Editorial Foreword

This journal, International Journal of Philosophy and Public Affairs, is five years old this year, having appeared for the first time in 2013. Incidentally on the 5th anniversary of its existence, it is presenting a special volume on “violence-conflict and justice-peace matters” because two-third of
the articles in this volume deal with the subject matter from social, political, ecclesiastical and biblical perspectives.

To open the discussion on this topical subject is Prof. Okere’s paper titled: “Egbe bere Ugo bere”: An African concept of Justice and Peace.” Okere takes up a famous aphorism in Igbo philosophy and praxis, and tries to build it into a universal model. He does so by showing that the dominant Western notion of peace is intricately tied to violence. For him, the said violence is evident in Western ethics, philosophy, colonial conquest of Africa, etc. Hence, he rejects the Western concept and praxis, but finds solace in the Igbo alternative concept which he proposes for the Nigerian State, a state born through violence by Britain and has ever been sustained by the same, thus making peace to elude her.

But Dr. Anthony Ajah thinks that engaging Okere in an “Interpretative Dialogue” on some of his views would be a best way to give a balance to his (Okere’s) presentation. For Ajah, Okere’s paper has a possible credit of a ‘reasoned refutation’ of the Western concept of a just war theory, but not what he (Okere) intended to do in the article. Ajah thinks that “Okere deviated from the project of reason, and got engaged with crafting and defending the non-existent. Hence, he got involved in sweeping presentations of non-truths about the West and the Igbo”.

In furtherance of our multi-faceted view on violence, three specialized authors: Rowland Onyenali, Cletus Obasi and Philip Igbo take up the discussion to the religious plane, inquiring into the possibility of God’s involvement in the whole saga in what they captioned: “The Warrior God: An Examination of the Violent Parabolic Teachings of Jesus and their Implications for Nigeria”. Their investigations reveal that the sacred texts “call for non-violence, tolerance and peace.”, and those texts “invite us to leave the judgment of the wicked and violent person into God’s hand” even as the “the parables condemn the perpetration of violence in the name of God.”

Contributing to the discourse, Dr. Innocent Enweh, in his paper on “Violence and Social Justice”, observes that “violence is a feature of man’s life and that social justice is the situation that reduces the occurrence of violence to the barest minimum”. He argues that any action to combat violence would require combating injustice, noting that as humans, it is “our common responsibility to strive for a more just and peaceful world by working for the eradication of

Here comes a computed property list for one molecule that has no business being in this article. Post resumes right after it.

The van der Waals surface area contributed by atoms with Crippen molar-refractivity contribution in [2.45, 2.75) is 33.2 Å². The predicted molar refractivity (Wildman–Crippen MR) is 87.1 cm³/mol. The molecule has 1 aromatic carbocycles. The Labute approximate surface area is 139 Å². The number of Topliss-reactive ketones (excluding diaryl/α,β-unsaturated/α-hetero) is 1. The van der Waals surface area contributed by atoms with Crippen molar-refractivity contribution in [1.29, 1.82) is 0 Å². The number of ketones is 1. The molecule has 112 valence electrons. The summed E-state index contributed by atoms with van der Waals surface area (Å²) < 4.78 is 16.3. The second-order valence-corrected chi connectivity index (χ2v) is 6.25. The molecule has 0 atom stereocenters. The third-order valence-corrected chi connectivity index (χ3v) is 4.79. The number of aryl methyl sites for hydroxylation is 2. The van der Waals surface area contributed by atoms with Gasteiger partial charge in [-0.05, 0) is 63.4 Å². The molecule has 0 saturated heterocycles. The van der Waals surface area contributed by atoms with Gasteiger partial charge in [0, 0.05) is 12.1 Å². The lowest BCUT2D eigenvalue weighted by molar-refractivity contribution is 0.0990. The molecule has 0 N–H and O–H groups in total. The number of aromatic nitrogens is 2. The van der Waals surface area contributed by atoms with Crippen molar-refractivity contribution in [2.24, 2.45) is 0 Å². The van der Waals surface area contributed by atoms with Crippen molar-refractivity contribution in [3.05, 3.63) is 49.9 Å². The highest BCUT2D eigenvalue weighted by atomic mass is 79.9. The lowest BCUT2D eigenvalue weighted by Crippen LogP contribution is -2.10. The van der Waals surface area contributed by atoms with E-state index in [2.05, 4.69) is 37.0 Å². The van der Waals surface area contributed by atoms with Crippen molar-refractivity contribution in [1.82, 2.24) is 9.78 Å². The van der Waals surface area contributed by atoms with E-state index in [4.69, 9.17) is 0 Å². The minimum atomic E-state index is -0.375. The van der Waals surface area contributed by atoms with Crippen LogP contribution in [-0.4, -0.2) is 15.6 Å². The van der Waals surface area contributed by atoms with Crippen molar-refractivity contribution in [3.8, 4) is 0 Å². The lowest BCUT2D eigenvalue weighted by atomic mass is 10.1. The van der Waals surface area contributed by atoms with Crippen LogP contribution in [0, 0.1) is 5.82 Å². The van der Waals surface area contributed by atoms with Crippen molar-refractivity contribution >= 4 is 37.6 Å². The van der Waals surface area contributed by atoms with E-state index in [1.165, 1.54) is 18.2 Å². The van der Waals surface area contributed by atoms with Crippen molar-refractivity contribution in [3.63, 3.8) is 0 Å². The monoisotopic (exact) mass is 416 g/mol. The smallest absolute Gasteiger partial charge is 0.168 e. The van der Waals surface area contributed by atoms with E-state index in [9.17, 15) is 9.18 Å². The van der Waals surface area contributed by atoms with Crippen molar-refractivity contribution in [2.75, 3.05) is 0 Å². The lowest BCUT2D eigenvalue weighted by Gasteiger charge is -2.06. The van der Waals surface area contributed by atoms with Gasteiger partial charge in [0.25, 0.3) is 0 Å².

violence through positive personal behavioural modification”.

Taking a break from the discussions on violence, Dr. Jerry Obi-Okogbuo leads us to another but related discussion on an aspect of scientific-technological improvement of nature. His “In Defence of Genetic Engineering from the Perspective of Naturalistic Fallacy Argument” argues that there is a certain fallacy in thinking that nature is fixedly stable such that the practice of genetic engineering violates this stability. He summarizes the core argument of critics of genetic engineering thus: “…all forms of genetic engineering are unnatural in that they go against and interfere with nature, particularly in the crossing of natural species boundaries”. But he underlines the fact that nature continuously modifies itself in various ways in the course of time.

Since nobody speaks from nowhere, and since many of the views expressed by authors in the present volume are grounded on their basic socio-political, scientific and religious convictions, it becomes worthwhile to examine the methodology of social or scientific analysis that bring about convictions, and this time, as it pertains to biblical interpretation. Dr. Luke Ijezie explores those analyses in his contribution: “Use of Social Scientific Analysis in Biblical Interpretation.”

In summary, one can say that the articles in this volume oscillate between two major poles: ‘what one has experienced through learning or experience’ and ‘what is proposed to one as the norm or the ideal.’ Granted the two poles, it would be fitting to conclude the series of articles in the present
volume with Charles Okoro’s “Distinction in Character and Learning: A Philosophical Appraisal of the Nexus between Intellectual Formation and Moral Formation”. He argues that “there is an obvious correlation between learning and character, that is, intellectual and moral formation. Both are undoubtedly critical to integral and balanced personality development.” In other words, to be a balanced human person requires the convinced acquisition of these two traits or natures.

In our Discussion-forum, two experts on Moral Philosophy, Dr. Peter Osuji and Dr. Aloysius Obiwulu respond to Dr. Jerry’s ‘defense of Genetic Engineering’. Their critical comments are highly appreciated in the same way that one appreciates the author’s disposition to respond to his critics.


USA Offices

  • Ralphael Chijioke Njoku
  • Idaho State University, USA.

  • Prof. Zephyrinus Okonkwo
  • Albany State University Georgia, USA

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  • Dr. Matthew I. Nwoko
  • Kolpingstrasse 1B.

  • 28195 Bremen, Germany.
  • matthew.nwoko@gmx.de

Journal Secretariat

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